Julia hesitated. "What did you do, Chiquita?"

"Oh, I had all Lulu's feeling at first, of course. But it died as hers did. You see this fan. You have often commented on how well I've kept it all these years - I've mended it from month to month with feathers from my own wings. The color is becoming to me - and Frank likes me to carry a fan. He says that it makes him think of a country called Spain that he always wanted to visit when he was a youth."

"And you, Clara?" Julia asked gently.

"Oh, I went through," Clara replied, "just what Lulu and Chiquita did. Then, one day, I said to myself, 'What's the use of weeping over a, dead thing?' I made my wings into wall-decorations. You're right about Honey, Lulu." For a moment there was a shade of conscious coquetry in Clara's voice. "I know that it gives Pete a feeling of satisfaction - I don't exactly know why (unless it's a sense of having conquered) - to see my wings tacked up on his bedroom walls."

Peachy did not wait for Julia to put the question to her. "As soon as I could move, after they freed us from the Clubhouse, I threw mine into the sea. I knew I should go mad if I kept them where I could see them every day. Just to look at them was like a sharp knife going through my heart. One night, while Ralph was asleep, I crawled out of the house on my hands and knees, dragging them after me. I crept down to the beach and threw them into the water. They did not sink - they floated. I stayed until they drifted out of sight. The moon was up. It shone on them. Oh, the glorious blue of them - and the glitter - the - the - ." But Peachy could not go on.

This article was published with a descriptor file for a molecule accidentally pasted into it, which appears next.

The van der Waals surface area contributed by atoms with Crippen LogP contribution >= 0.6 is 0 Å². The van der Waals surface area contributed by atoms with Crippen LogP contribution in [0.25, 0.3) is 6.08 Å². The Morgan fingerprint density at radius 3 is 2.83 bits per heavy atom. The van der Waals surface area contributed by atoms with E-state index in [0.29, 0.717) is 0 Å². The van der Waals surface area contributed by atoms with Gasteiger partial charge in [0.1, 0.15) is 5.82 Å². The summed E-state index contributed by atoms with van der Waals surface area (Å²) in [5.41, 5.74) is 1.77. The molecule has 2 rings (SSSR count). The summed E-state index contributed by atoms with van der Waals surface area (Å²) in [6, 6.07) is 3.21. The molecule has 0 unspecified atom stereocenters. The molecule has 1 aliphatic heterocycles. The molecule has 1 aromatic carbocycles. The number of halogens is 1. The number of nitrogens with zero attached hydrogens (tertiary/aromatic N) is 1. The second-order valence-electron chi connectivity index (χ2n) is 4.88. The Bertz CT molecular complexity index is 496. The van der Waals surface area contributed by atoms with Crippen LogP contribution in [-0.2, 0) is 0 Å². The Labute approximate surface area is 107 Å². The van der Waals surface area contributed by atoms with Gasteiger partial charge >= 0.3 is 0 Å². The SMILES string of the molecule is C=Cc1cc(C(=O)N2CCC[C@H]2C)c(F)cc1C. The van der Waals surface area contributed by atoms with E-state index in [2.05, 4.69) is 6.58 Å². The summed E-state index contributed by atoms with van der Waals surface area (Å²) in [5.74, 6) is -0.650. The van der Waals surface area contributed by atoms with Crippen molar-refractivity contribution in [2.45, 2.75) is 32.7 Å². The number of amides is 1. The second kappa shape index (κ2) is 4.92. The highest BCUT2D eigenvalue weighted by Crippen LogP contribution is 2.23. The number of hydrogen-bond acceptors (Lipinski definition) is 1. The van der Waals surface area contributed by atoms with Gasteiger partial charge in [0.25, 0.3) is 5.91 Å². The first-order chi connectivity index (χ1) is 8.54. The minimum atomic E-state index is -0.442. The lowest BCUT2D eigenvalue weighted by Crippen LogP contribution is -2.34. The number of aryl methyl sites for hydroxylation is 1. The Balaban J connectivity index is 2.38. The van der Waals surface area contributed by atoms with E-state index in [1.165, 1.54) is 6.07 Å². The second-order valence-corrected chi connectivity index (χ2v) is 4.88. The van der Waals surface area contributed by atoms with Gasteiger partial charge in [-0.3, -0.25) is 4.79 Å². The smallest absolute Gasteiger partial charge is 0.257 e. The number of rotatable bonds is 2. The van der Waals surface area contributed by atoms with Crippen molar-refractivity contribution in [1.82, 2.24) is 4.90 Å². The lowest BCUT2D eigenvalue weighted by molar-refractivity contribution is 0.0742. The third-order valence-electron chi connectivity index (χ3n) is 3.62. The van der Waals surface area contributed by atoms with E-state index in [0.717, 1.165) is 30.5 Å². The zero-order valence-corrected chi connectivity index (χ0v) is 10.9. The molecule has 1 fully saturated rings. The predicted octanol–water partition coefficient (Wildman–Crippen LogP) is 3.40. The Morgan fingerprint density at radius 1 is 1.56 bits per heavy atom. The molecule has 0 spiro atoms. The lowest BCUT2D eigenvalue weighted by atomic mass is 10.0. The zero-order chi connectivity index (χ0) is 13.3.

"What did you do with yours, Julia?" Lulu asked at last.

"I kept them until last night," Julia answered.

Among the ship's stuff was a beautiful carved chest. It was packed with linen. Billy said it was some earth-girl's wedding outfit. I took everything out of the chest and put my wings in it. Folded carefully, they just fitted. I used to brood over them every night before I went to bed. Oh, they were wonderful in the dark - as if the chest were full of white fire. Many times I've waked up in the middle of the night and gone to look at them. I don't know why, but I had to do it. After a while, it hurt me so much that I made up my mind to lock the chest forever; for I always wept. I could not help it."

Julia wept now. The tears poured down her cheeks. But she went on.

"After yesterday's talk, I thought this situation over for a long time. Then I went to the chest, took out my wings, brought them downstairs and - and - and - ."

"What?" somebody whispered.

"Burned them!" Julia's deep voice swelled on the word "burned" as though she still felt the scorching agony of that moment.

For a long moment, nobody spoke.

Julia asked their question for them. "Do you want to know why I did it?" And without waiting, she answered, "Because I wanted to mark in some way the end of my desire to fly. We must stop wanting to fly, we women. We must stop wasting our energy brooding over what's past. We must stop it at once. Not only that but - for Angela's sake and for the sake of all girl-children who will be born on this island - we must learn to walk."

"Learn to walk!" Peachy repeated. "Julia, have you gone mad? We have always held out against this degradation. We must continue to do so. Again came that proud lift of her shoulders, the vibrant stir of wing-stumps. That would lower us to a level with men."

"But are we lowering ourselves?" Julia asked. Are they really on a lower level? Isn't the earth as good as the air?"

"It's better, Julia," Lulu said unexpectedly. "The earth's a fine place. It's warm and homelike. Things grow there. There's nothing in the air."

"There are the stars," murmured Peachy.

"Yes," said Julia with a soft tenderness, "but we never reached them."

"The air-life may not have been better or finer," Peachy continued, "but, somehow, it seemed clearer and purer. The earth's such a cluttered place. It's so full of things. You can hardly see it for the stuff that's on it. From above it seems beautiful, but near - ."

"Yet, it is on the earth that we must live - and that Angela must live," Julia interpolated gently.

"But what is the use of our learning to walk?" Peachy demanded.

"To teach Angela how to walk and all the other girl-children that are coming to us."

"But I am afraid," Peachy said anxiously, that if Angela learned to walk, she would forget how to fly."